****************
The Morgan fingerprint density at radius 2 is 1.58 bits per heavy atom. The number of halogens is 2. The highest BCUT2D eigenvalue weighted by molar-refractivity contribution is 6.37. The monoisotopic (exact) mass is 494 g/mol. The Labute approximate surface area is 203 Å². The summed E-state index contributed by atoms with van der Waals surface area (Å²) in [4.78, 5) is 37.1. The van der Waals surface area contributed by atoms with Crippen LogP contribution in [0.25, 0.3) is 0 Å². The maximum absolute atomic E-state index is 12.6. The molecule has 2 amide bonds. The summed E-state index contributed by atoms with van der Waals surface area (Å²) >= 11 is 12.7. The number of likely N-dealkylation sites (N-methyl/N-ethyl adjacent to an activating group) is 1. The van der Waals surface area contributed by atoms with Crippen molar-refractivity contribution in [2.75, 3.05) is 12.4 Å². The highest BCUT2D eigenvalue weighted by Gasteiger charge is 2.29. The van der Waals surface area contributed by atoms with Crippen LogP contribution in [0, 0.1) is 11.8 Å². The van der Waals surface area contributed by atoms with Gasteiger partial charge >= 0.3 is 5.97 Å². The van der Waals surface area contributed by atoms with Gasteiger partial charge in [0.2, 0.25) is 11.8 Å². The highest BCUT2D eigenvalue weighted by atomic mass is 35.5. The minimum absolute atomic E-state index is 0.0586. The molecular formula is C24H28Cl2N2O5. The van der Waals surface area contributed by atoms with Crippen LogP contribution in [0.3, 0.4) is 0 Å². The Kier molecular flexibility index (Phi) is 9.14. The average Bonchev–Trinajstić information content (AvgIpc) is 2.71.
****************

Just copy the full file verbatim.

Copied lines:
The Morgan fingerprint density at radius 2 is 1.58 bits per heavy atom. The number of halogens is 2. The highest BCUT2D eigenvalue weighted by molar-refractivity contribution is 6.37. The monoisotopic (exact) mass is 494 g/mol. The Labute approximate surface area is 203 Å². The summed E-state index contributed by atoms with van der Waals surface area (Å²) in [4.78, 5) is 37.1. The van der Waals surface area contributed by atoms with Crippen LogP contribution in [0.25, 0.3) is 0 Å². The maximum absolute atomic E-state index is 12.6. The molecule has 2 amide bonds. The summed E-state index contributed by atoms with van der Waals surface area (Å²) >= 11 is 12.7. The number of likely N-dealkylation sites (N-methyl/N-ethyl adjacent to an activating group) is 1. The van der Waals surface area contributed by atoms with Crippen molar-refractivity contribution in [2.75, 3.05) is 12.4 Å². The highest BCUT2D eigenvalue weighted by Gasteiger charge is 2.29. The van der Waals surface area contributed by atoms with Crippen LogP contribution in [0, 0.1) is 11.8 Å². The van der Waals surface area contributed by atoms with Gasteiger partial charge >= 0.3 is 5.97 Å². The van der Waals surface area contributed by atoms with Gasteiger partial charge in [0.2, 0.25) is 11.8 Å². The highest BCUT2D eigenvalue weighted by atomic mass is 35.5. The minimum absolute atomic E-state index is 0.0586. The molecular formula is C24H28Cl2N2O5. The van der Waals surface area contributed by atoms with Crippen LogP contribution in [0.3, 0.4) is 0 Å². The Kier molecular flexibility index (Phi) is 9.14. The average Bonchev–Trinajstić information content (AvgIpc) is 2.71.